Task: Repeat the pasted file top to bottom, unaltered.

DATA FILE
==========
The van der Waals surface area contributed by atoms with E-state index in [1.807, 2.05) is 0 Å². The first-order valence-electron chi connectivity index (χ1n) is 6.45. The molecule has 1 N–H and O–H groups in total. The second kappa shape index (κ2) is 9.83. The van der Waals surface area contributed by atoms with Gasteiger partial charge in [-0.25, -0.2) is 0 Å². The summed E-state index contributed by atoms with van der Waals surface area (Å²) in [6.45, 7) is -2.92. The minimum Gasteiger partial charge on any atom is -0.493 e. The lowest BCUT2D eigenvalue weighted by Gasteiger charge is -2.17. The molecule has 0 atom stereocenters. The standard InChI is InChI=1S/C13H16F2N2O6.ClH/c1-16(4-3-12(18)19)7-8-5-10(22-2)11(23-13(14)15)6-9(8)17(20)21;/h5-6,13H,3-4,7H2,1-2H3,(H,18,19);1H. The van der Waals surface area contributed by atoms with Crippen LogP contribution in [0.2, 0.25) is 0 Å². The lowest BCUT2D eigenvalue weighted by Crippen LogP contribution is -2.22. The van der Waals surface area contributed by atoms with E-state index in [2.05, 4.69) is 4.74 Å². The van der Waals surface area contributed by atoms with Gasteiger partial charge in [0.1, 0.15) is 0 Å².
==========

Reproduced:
The van der Waals surface area contributed by atoms with E-state index in [1.807, 2.05) is 0 Å². The first-order valence-electron chi connectivity index (χ1n) is 6.45. The molecule has 1 N–H and O–H groups in total. The second kappa shape index (κ2) is 9.83. The van der Waals surface area contributed by atoms with Gasteiger partial charge in [-0.25, -0.2) is 0 Å². The summed E-state index contributed by atoms with van der Waals surface area (Å²) in [6.45, 7) is -2.92. The minimum Gasteiger partial charge on any atom is -0.493 e. The lowest BCUT2D eigenvalue weighted by Gasteiger charge is -2.17. The molecule has 0 atom stereocenters. The standard InChI is InChI=1S/C13H16F2N2O6.ClH/c1-16(4-3-12(18)19)7-8-5-10(22-2)11(23-13(14)15)6-9(8)17(20)21;/h5-6,13H,3-4,7H2,1-2H3,(H,18,19);1H. The van der Waals surface area contributed by atoms with Crippen LogP contribution in [0.2, 0.25) is 0 Å². The lowest BCUT2D eigenvalue weighted by Crippen LogP contribution is -2.22. The van der Waals surface area contributed by atoms with E-state index in [2.05, 4.69) is 4.74 Å². The van der Waals surface area contributed by atoms with Gasteiger partial charge in [0.1, 0.15) is 0 Å².